We will not nail together a few pieces of wood, and call it a drawer-box...back to the old "we stand behind our work" bit. Creating a dovetail drawer joint in a drawer side isn't hard, but it takes a fair amount of time to set up and get started. Therefore the first drawer is expensive, but additional drawers, especially the same size, are cheaper. If we need a lot of drawers for a project, we may choose to use an outside vendor - there are many that build high-quality custom drawer boxes. It may be quicker (cheaper) to build the drawer if we only need one or two, but it may pay to order ten.

Adding a drawer to a table has two challenges: Replacing the strength provided by the apron where the drawer goes through the apron, and matching the drawer front to the rest of the apron (can't use a drawer vendor for this!). Therefore estimate $150 to add one drawer to a table. If you like our trick of a drawer that opens from either side of a coffee table, plan on $200 - it takes a lot of juggling to keep the table strong with both sides open. Additional custom drawers are about $100 each.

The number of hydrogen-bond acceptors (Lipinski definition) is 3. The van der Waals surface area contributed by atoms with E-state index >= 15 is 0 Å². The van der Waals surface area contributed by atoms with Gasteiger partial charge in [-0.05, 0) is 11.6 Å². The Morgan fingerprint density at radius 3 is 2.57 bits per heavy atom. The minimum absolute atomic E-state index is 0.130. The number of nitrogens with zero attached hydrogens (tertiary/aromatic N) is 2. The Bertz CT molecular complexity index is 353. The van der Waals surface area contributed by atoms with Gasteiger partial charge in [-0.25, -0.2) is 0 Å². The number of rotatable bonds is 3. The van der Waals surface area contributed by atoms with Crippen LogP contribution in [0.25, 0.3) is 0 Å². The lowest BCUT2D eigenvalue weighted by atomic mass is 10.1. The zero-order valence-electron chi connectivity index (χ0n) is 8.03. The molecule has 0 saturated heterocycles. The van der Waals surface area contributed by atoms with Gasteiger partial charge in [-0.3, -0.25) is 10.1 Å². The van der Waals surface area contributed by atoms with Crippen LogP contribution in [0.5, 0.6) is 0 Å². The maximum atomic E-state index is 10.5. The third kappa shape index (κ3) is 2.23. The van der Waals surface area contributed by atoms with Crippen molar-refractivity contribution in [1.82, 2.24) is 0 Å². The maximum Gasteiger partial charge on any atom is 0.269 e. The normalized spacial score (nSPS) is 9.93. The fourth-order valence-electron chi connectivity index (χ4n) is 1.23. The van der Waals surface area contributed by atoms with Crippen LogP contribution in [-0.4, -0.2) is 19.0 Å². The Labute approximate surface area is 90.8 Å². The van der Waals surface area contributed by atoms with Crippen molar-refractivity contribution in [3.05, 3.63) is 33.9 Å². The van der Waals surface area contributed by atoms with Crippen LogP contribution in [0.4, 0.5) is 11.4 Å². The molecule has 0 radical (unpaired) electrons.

Drawers for a cabinet (rather than a table) don't include the cost of materials for the front in these prices. The cost of the drawer box is about $100 for the first drawer, with additional identical drawers as low as $50 each for a small drawer to $75 for a large drawer. To this, add the material for the drawer fronts, whether a plain panel like the table tops (called a "slab"), or a floating panel like described below for doors.